Here’s why it’s important to become an organ donor

Some myths about organ donation need to be dispelled

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by Lara Govendo |

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I am a strong advocate for organ donation because I was on the receiving end of a double-lung transplant in 2017. Not only did it save my life, but it also radically transformed my health in many ways.

Since then, I believe it’s imperative to clear up some misconceptions about organ donation in order to encourage everyone to sign up to be an organ donor.

Becoming a donor doesn’t mean that you sacrifice your own life to save someone else’s. That would be barbaric and inhumane. I hear this comment often when I share my story, and it makes me cringe with horror.

To be considered as a donor, you must be deemed medically brain-dead. That means machines are keeping you alive, and without them, you would die.

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Hospital staff doesn’t know you’re an organ donor. Organ donation coordinators are the only personnel who know your donation status, and this information is kept under lock and key.

When you have surgery, have an accident, or endure any other kind of life-threatening traumatic event, medical professionals will do everything they can to save your life. The conversation with your loved ones about donating your organs will happen only if medical professionals declare you brain-dead.

Those who are waiting for transplants are not prioritized over you. I’ve spoken with people who are hesitant to sign up to be a donor because they think patients in need of transplants are more important than their own lives. I assure you that medical providers will never let you die so that those on the waiting list will live.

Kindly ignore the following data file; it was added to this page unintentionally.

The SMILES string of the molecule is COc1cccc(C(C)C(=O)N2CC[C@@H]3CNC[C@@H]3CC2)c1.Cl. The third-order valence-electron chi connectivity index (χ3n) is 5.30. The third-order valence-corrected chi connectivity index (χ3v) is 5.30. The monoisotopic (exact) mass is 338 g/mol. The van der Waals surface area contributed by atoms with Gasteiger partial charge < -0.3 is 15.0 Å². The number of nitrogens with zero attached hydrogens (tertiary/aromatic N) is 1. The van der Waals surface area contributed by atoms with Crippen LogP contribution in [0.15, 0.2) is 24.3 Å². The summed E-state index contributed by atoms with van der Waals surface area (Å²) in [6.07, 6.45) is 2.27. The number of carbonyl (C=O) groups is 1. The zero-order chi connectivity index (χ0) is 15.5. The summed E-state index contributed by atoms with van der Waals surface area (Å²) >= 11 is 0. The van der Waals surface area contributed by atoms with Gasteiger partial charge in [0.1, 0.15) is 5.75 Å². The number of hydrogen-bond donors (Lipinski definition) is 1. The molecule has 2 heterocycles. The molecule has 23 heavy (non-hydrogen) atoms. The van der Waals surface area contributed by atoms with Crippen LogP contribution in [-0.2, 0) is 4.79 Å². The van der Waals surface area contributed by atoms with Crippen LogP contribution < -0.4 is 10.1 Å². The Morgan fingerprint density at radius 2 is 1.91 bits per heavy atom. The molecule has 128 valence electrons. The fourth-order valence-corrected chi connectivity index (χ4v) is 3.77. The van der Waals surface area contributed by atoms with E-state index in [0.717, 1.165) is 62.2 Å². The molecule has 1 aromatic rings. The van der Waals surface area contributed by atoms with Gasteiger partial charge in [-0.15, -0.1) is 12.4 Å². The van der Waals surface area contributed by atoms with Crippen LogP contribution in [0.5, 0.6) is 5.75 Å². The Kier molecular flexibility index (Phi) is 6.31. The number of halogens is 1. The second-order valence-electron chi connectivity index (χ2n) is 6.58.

The circumstances in which one can be an organ donor are specific. A potential donor must experience a traumatic event in order to donate their organs. Those who die of natural causes, at home in hospice care, or of illnesses are not considered candidates.

In order to donate your organs, you must sign up. Additionally, your loved ones must know your wishes because they will have the final say.

Statistics show that many patients need lifesaving transplantations, and there are more of them than there are donors. That’s why it’s so important for everyone to sign up to potentially save lives.

Organ donation is an incredible gift. It can save someone’s life. It’s also a chance to continue your legacy and live on through others whose lives you’ve saved.

In that dire moment of life and death, it occurred to me that organ donation is truly a miracle. Because a stranger said yes to organ donation, my life continued. I’m grateful every day that my life wasn’t cut short due to cystic fibrosis (CF). Breathing strongly with new lungs has afforded me the opportunity to achieve my dreams and embark on adventures in ways that weren’t possible with CF lungs.

Organ donation translates one person’s tragic situation into someone else’s story of triumph over death. It’s a beautiful illustration of how all of humanity is truly connected. I hope you consider spreading the truth about organ donation and the powerful opportunity to save a life.

Note: Cystic Fibrosis News Today is strictly a news and information website about the disease. It does not provide medical advice, diagnosis, or treatment. This content is not intended to be a substitute for professional medical advice, diagnosis, or treatment. Always seek the advice of your physician or other qualified health provider with any questions you may have regarding a medical condition. Never disregard professional medical advice or delay in seeking it because of something you have read on this website. The opinions expressed in this column are not those of Cystic Fibrosis News Today or its parent company, BioNews, and are intended to spark discussion about issues pertaining to cystic fibrosis.


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